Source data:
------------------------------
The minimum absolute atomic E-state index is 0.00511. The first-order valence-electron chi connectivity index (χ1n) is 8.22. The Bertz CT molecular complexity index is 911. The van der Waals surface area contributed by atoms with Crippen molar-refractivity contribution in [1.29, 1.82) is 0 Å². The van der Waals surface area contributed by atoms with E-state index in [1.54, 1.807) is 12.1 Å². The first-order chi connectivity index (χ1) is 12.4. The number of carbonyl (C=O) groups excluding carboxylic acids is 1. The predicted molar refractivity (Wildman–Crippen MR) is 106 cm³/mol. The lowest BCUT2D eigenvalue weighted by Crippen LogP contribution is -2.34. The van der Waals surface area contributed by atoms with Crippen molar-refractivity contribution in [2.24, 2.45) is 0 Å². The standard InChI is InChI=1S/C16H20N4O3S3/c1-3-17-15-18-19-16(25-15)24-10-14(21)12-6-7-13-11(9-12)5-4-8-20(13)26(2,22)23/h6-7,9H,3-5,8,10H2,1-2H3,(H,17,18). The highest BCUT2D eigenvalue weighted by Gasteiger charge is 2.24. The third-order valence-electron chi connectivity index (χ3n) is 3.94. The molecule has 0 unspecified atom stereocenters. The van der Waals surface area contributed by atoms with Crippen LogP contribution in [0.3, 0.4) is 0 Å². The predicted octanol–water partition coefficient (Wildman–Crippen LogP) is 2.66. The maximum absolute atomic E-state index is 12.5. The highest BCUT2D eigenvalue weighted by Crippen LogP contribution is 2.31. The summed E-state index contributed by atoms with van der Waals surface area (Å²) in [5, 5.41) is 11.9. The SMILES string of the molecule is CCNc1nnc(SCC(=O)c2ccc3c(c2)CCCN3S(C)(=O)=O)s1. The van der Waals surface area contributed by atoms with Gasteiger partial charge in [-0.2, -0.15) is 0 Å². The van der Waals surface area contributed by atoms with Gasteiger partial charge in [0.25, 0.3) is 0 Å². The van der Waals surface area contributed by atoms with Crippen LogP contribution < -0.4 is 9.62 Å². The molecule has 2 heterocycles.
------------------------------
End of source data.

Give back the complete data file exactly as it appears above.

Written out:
The minimum absolute atomic E-state index is 0.00511. The first-order valence-electron chi connectivity index (χ1n) is 8.22. The Bertz CT molecular complexity index is 911. The van der Waals surface area contributed by atoms with Crippen molar-refractivity contribution in [1.29, 1.82) is 0 Å². The van der Waals surface area contributed by atoms with E-state index in [1.54, 1.807) is 12.1 Å². The first-order chi connectivity index (χ1) is 12.4. The number of carbonyl (C=O) groups excluding carboxylic acids is 1. The predicted molar refractivity (Wildman–Crippen MR) is 106 cm³/mol. The lowest BCUT2D eigenvalue weighted by Crippen LogP contribution is -2.34. The van der Waals surface area contributed by atoms with Crippen molar-refractivity contribution in [2.24, 2.45) is 0 Å². The standard InChI is InChI=1S/C16H20N4O3S3/c1-3-17-15-18-19-16(25-15)24-10-14(21)12-6-7-13-11(9-12)5-4-8-20(13)26(2,22)23/h6-7,9H,3-5,8,10H2,1-2H3,(H,17,18). The highest BCUT2D eigenvalue weighted by Gasteiger charge is 2.24. The third-order valence-electron chi connectivity index (χ3n) is 3.94. The molecule has 0 unspecified atom stereocenters. The van der Waals surface area contributed by atoms with Crippen LogP contribution in [0.3, 0.4) is 0 Å². The predicted octanol–water partition coefficient (Wildman–Crippen LogP) is 2.66. The maximum absolute atomic E-state index is 12.5. The highest BCUT2D eigenvalue weighted by Crippen LogP contribution is 2.31. The summed E-state index contributed by atoms with van der Waals surface area (Å²) in [5, 5.41) is 11.9. The SMILES string of the molecule is CCNc1nnc(SCC(=O)c2ccc3c(c2)CCCN3S(C)(=O)=O)s1. The van der Waals surface area contributed by atoms with Gasteiger partial charge in [-0.2, -0.15) is 0 Å². The van der Waals surface area contributed by atoms with Gasteiger partial charge in [0.25, 0.3) is 0 Å². The van der Waals surface area contributed by atoms with Crippen LogP contribution < -0.4 is 9.62 Å². The molecule has 2 heterocycles.